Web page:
A Look at the Functions of a NJ Surety Bond

New Jersey requires license and permit bonds for many different lines of work. Because a NJ surety bond ensures the completion of the project in the event of contractor default, a project owner (a.k.a. an obligee) seeks a qualified contractor (a.k.a. principal) to fulfill a contract.

The bond, unlike insurance policies that are typically drafted by the insurer, is usually chosen by the obligee. In the case of a public project, the bond is often prescribed by, or designed to meet the requirements of a statute or any applicable administrative regulations.

In this case, the provisions of the typical surety bond favor the obligee and it’s unusual for sureties to have the opportunity to negotiate the terms of a contract surety bond (either the bond is issued by the surety in the form presented by the obligee or the underwriters may decline issuance).

3 bonds typically in use by contractors and other professionals

Perhaps the most common bond forms in use today are bid bonds, performance bonds and payment bonds. An association of architects generally crafts these types of bonds with the interests of the owners who retain their services in mind. Therefore, an obligee may find cause to modify these bond forms in order to further expand the surety’s liability or restrict any recourse by the surety to traditional common law defenses.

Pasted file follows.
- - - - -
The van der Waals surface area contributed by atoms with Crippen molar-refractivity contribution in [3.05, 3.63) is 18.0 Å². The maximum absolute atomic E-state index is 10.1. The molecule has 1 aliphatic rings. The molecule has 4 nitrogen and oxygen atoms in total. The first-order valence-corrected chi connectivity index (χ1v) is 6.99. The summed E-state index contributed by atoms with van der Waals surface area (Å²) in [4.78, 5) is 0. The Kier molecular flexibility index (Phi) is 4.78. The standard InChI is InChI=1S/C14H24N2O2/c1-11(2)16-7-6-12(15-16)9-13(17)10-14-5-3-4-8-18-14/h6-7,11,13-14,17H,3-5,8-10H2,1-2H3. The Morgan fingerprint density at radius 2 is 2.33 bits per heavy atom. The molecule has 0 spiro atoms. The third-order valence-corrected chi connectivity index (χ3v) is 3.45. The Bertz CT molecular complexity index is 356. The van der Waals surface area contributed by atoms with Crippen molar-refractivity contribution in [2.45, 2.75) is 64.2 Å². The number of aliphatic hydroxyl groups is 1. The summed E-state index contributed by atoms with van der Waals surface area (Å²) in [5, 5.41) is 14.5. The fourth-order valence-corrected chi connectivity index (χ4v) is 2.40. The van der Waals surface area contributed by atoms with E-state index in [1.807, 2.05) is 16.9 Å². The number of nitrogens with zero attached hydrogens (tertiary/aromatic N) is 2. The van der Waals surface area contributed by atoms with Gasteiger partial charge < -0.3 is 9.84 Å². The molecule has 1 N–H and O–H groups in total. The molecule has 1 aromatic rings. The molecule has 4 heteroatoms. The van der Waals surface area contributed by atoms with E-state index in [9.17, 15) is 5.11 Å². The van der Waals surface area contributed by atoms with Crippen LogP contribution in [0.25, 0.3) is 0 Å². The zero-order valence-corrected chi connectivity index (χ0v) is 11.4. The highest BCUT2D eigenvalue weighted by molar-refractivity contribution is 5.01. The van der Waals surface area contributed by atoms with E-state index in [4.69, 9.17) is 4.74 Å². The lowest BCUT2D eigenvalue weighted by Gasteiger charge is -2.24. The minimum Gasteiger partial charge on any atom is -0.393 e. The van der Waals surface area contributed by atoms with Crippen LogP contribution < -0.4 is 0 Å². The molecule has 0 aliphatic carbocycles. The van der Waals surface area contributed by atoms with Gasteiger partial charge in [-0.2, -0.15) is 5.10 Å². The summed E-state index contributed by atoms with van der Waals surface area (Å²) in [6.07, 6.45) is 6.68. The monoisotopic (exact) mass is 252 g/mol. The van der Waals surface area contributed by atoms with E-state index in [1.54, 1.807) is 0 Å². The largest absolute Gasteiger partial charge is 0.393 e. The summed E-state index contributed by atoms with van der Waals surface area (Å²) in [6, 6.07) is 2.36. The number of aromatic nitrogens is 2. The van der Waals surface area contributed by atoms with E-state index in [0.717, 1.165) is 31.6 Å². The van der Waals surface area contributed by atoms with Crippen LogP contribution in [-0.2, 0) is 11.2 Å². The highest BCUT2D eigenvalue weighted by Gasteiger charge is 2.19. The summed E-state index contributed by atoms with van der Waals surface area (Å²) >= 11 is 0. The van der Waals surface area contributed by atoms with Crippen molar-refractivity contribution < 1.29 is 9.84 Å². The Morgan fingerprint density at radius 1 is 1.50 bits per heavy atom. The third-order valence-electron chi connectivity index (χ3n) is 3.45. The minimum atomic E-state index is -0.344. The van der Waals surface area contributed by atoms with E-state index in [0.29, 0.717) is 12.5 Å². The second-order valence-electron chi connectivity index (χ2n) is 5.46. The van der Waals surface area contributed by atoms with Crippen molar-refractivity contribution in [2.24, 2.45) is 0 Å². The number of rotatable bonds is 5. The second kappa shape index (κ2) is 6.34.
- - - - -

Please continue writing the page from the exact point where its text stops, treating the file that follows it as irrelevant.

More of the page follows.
An obligee, due to the occurrence of a recent bad experience, may change or redesign a bond to include a certain element of damage. For example, an obligee may seek to alter a NJ surety bond to enlarge the surety’s liability or restrict its ability to mitigate its losses in the following ways:

  • Require the surety to perform the bonded contract upon assertion of a claim and thereafter litigate the propriety of the termination
  • Enlarge the obligations of the surety beyond the commitment to arrange and/or pay the net additional cost for performance of the balance of the contract work
  • Vary the burden of proof applicable to its claim
  • Preclude the surety from utilizing its defaulted principal in the performance of the contract, or
  • Shorten the time frame within which the surety may assert any defenses

These are just a few examples of how bonds and performance of contractors are regulated. Speak to an experienced insurer about any questions or concerns.